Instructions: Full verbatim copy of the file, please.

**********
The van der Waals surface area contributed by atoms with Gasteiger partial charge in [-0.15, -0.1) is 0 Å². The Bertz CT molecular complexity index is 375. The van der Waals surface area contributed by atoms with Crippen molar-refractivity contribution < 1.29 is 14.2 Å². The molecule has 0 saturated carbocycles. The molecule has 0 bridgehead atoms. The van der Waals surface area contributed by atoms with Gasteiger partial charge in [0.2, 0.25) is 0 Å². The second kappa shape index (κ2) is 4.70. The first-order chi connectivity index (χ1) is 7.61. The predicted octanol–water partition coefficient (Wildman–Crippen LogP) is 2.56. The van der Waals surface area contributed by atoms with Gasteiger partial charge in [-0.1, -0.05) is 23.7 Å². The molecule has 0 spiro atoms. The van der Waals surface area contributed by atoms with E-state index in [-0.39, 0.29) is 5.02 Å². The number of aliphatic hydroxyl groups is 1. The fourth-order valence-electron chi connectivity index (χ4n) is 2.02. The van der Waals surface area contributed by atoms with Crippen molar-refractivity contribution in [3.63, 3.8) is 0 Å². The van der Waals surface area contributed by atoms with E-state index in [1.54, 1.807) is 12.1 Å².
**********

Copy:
The van der Waals surface area contributed by atoms with Gasteiger partial charge in [-0.15, -0.1) is 0 Å². The Bertz CT molecular complexity index is 375. The van der Waals surface area contributed by atoms with Crippen molar-refractivity contribution < 1.29 is 14.2 Å². The molecule has 0 saturated carbocycles. The molecule has 0 bridgehead atoms. The van der Waals surface area contributed by atoms with Gasteiger partial charge in [0.2, 0.25) is 0 Å². The second kappa shape index (κ2) is 4.70. The first-order chi connectivity index (χ1) is 7.61. The predicted octanol–water partition coefficient (Wildman–Crippen LogP) is 2.56. The van der Waals surface area contributed by atoms with Gasteiger partial charge in [-0.1, -0.05) is 23.7 Å². The molecule has 0 spiro atoms. The van der Waals surface area contributed by atoms with E-state index in [-0.39, 0.29) is 5.02 Å². The number of aliphatic hydroxyl groups is 1. The fourth-order valence-electron chi connectivity index (χ4n) is 2.02. The van der Waals surface area contributed by atoms with Crippen molar-refractivity contribution in [3.63, 3.8) is 0 Å². The van der Waals surface area contributed by atoms with E-state index in [1.54, 1.807) is 12.1 Å².